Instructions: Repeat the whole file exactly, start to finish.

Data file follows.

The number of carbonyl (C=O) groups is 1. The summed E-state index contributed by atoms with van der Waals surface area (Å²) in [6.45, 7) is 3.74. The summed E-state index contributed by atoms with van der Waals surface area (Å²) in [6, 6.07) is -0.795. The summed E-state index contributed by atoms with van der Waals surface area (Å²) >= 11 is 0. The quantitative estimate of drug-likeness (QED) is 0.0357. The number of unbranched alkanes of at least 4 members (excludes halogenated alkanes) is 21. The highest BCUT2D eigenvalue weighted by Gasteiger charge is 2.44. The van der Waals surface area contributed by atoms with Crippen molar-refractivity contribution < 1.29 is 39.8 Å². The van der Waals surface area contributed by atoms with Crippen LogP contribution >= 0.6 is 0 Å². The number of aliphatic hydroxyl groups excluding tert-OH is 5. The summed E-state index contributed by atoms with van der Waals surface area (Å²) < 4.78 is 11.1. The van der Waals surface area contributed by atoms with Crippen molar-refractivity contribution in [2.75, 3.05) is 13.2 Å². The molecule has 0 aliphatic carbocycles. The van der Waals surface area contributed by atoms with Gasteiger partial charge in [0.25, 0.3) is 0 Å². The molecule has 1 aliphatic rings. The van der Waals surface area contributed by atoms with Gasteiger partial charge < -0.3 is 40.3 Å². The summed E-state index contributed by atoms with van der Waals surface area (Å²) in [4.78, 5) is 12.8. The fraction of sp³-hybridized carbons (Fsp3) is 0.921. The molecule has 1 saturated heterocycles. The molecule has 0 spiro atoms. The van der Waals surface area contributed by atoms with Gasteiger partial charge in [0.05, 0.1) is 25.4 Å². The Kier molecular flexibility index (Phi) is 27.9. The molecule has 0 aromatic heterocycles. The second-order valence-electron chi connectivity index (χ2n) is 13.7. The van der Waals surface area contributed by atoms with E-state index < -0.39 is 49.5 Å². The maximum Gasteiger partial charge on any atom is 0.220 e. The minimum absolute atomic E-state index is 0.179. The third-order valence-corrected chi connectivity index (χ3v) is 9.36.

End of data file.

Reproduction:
The number of carbonyl (C=O) groups is 1. The summed E-state index contributed by atoms with van der Waals surface area (Å²) in [6.45, 7) is 3.74. The summed E-state index contributed by atoms with van der Waals surface area (Å²) in [6, 6.07) is -0.795. The summed E-state index contributed by atoms with van der Waals surface area (Å²) >= 11 is 0. The quantitative estimate of drug-likeness (QED) is 0.0357. The number of unbranched alkanes of at least 4 members (excludes halogenated alkanes) is 21. The highest BCUT2D eigenvalue weighted by Gasteiger charge is 2.44. The van der Waals surface area contributed by atoms with Crippen molar-refractivity contribution < 1.29 is 39.8 Å². The van der Waals surface area contributed by atoms with Crippen LogP contribution >= 0.6 is 0 Å². The number of aliphatic hydroxyl groups excluding tert-OH is 5. The summed E-state index contributed by atoms with van der Waals surface area (Å²) < 4.78 is 11.1. The van der Waals surface area contributed by atoms with Crippen molar-refractivity contribution in [2.75, 3.05) is 13.2 Å². The molecule has 0 aliphatic carbocycles. The van der Waals surface area contributed by atoms with Gasteiger partial charge in [0.25, 0.3) is 0 Å². The molecule has 1 aliphatic rings. The van der Waals surface area contributed by atoms with Gasteiger partial charge < -0.3 is 40.3 Å². The summed E-state index contributed by atoms with van der Waals surface area (Å²) in [4.78, 5) is 12.8. The fraction of sp³-hybridized carbons (Fsp3) is 0.921. The molecule has 1 saturated heterocycles. The molecule has 0 spiro atoms. The van der Waals surface area contributed by atoms with Gasteiger partial charge in [0.05, 0.1) is 25.4 Å². The Kier molecular flexibility index (Phi) is 27.9. The molecule has 0 aromatic heterocycles. The second-order valence-electron chi connectivity index (χ2n) is 13.7. The van der Waals surface area contributed by atoms with E-state index < -0.39 is 49.5 Å². The maximum Gasteiger partial charge on any atom is 0.220 e. The minimum absolute atomic E-state index is 0.179. The third-order valence-corrected chi connectivity index (χ3v) is 9.36.